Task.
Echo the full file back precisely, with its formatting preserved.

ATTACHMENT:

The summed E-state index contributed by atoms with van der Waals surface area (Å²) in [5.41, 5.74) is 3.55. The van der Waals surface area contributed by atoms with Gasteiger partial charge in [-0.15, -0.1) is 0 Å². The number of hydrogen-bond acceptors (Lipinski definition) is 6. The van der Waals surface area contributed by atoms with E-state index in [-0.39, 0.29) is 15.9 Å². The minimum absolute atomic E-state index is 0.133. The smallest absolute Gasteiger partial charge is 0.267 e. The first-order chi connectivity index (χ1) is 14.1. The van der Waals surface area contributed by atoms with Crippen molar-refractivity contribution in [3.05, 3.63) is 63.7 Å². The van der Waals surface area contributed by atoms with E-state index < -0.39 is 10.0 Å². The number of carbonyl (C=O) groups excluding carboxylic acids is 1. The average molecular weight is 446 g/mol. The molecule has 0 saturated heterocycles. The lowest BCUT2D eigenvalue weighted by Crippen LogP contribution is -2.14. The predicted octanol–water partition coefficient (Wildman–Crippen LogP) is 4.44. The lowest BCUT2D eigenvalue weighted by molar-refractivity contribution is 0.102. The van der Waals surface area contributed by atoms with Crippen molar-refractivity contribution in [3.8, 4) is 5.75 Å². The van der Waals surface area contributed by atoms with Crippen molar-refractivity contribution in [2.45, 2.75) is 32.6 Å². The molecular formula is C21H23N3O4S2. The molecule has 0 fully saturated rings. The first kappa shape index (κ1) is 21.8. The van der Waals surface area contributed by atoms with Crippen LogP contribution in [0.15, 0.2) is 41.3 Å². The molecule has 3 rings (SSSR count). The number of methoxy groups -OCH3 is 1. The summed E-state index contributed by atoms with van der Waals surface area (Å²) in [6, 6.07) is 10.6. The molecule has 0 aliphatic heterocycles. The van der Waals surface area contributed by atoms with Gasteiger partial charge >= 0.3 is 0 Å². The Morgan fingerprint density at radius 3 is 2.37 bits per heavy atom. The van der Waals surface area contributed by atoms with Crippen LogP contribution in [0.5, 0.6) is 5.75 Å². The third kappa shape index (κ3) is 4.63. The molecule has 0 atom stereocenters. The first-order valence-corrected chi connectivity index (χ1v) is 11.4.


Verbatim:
The summed E-state index contributed by atoms with van der Waals surface area (Å²) in [5.41, 5.74) is 3.55. The van der Waals surface area contributed by atoms with Gasteiger partial charge in [-0.15, -0.1) is 0 Å². The number of hydrogen-bond acceptors (Lipinski definition) is 6. The van der Waals surface area contributed by atoms with E-state index in [-0.39, 0.29) is 15.9 Å². The minimum absolute atomic E-state index is 0.133. The smallest absolute Gasteiger partial charge is 0.267 e. The first-order chi connectivity index (χ1) is 14.1. The van der Waals surface area contributed by atoms with Crippen molar-refractivity contribution in [3.05, 3.63) is 63.7 Å². The van der Waals surface area contributed by atoms with E-state index < -0.39 is 10.0 Å². The number of carbonyl (C=O) groups excluding carboxylic acids is 1. The average molecular weight is 446 g/mol. The molecule has 0 saturated heterocycles. The lowest BCUT2D eigenvalue weighted by Crippen LogP contribution is -2.14. The predicted octanol–water partition coefficient (Wildman–Crippen LogP) is 4.44. The lowest BCUT2D eigenvalue weighted by molar-refractivity contribution is 0.102. The van der Waals surface area contributed by atoms with Crippen molar-refractivity contribution in [3.8, 4) is 5.75 Å². The van der Waals surface area contributed by atoms with Crippen molar-refractivity contribution in [2.45, 2.75) is 32.6 Å². The molecular formula is C21H23N3O4S2. The molecule has 0 fully saturated rings. The first kappa shape index (κ1) is 21.8. The van der Waals surface area contributed by atoms with Crippen LogP contribution in [0.15, 0.2) is 41.3 Å². The molecule has 3 rings (SSSR count). The number of methoxy groups -OCH3 is 1. The summed E-state index contributed by atoms with van der Waals surface area (Å²) in [6, 6.07) is 10.6. The molecule has 0 aliphatic heterocycles. The van der Waals surface area contributed by atoms with Gasteiger partial charge >= 0.3 is 0 Å². The Morgan fingerprint density at radius 3 is 2.37 bits per heavy atom. The van der Waals surface area contributed by atoms with Crippen LogP contribution in [0.5, 0.6) is 5.75 Å². The third kappa shape index (κ3) is 4.63. The molecule has 0 atom stereocenters. The first-order valence-corrected chi connectivity index (χ1v) is 11.4.